In step 530, the device presents the credential to a provider of a service. The provider uses the credential to authenticate the device, wherein upon authentication the authorized device is provided access to the service. Whether the device is authorized is determined by truth table 300 and licensing constraints on the content in an embodiment. If the device has a household IP address and is enrolled on the household network, for example, it may be authorized to access household content whereas a mobile or foreign device may not be so authorized. The presentation of the credential and the authentication process are transparent to a user of the device.
Display device 605 utilized with device 600 may be a liquid crystal device, cathode ray tube, or other display device suitable for creating graphic images and alphanumeric characters recognizable to the user. Cursor control device 607 allows a user to dynamically signal the two-dimensional movement of a visible symbol (pointer) on a display screen of display device 605.
Embodiments of the present invention thus provide data-dissemination controls on home or enterprise networks to enable and control data transfer on, to, and from these networks. Embodiments of the present invention can be implemented natively, or as “bump-in-the-stack” and “bump-in-the-wire” embodiments. That is, in the latter instances, embodiments of the present invention can be implemented as an addition to existing protocols and standards in a manner transparent to legacy devices.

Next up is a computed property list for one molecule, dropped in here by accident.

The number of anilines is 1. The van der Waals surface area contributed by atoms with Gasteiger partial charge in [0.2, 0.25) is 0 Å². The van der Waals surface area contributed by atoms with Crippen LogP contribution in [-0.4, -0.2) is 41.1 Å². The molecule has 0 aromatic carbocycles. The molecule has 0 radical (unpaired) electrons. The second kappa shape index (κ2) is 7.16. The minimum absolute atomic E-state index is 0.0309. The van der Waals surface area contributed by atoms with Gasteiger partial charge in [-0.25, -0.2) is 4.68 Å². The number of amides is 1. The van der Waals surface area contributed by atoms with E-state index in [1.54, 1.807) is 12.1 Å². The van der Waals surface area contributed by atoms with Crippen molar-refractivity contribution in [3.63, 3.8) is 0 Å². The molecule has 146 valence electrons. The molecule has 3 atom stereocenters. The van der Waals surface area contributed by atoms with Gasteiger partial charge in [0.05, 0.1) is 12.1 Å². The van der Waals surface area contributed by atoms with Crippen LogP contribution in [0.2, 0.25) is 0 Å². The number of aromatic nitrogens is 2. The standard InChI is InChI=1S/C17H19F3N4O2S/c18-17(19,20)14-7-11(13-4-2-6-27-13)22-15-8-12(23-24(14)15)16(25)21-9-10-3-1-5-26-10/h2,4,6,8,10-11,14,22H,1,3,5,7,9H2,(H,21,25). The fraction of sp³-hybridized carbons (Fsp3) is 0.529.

Embodiments of the present invention are thus described. While the present invention has been described in particular embodiments, it should be appreciated that the present invention should not be construed as limited by such embodiments, but rather construed according to the below claims.
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|U.S. Classification||713/156, 726/2, 713/162, 726/26|
|International Classification||H04L9/00, G06F7/04, G04F7/04|
|Jan 6, 2006||AS||Assignment|
Owner name: CISCO TECHNOLOGY, INC., CALIFORNIA
Free format text: ASSIGNMENT OF ASSIGNORS INTEREST;ASSIGNOR:BAUGHER, MARK JOHN;REEL/FRAME:016985/0743
Effective date: 20050109
|Jul 7, 2009||CC||Certificate of correction|
|Nov 12, 2012||FPAY||Fee payment|
Year of fee payment: 4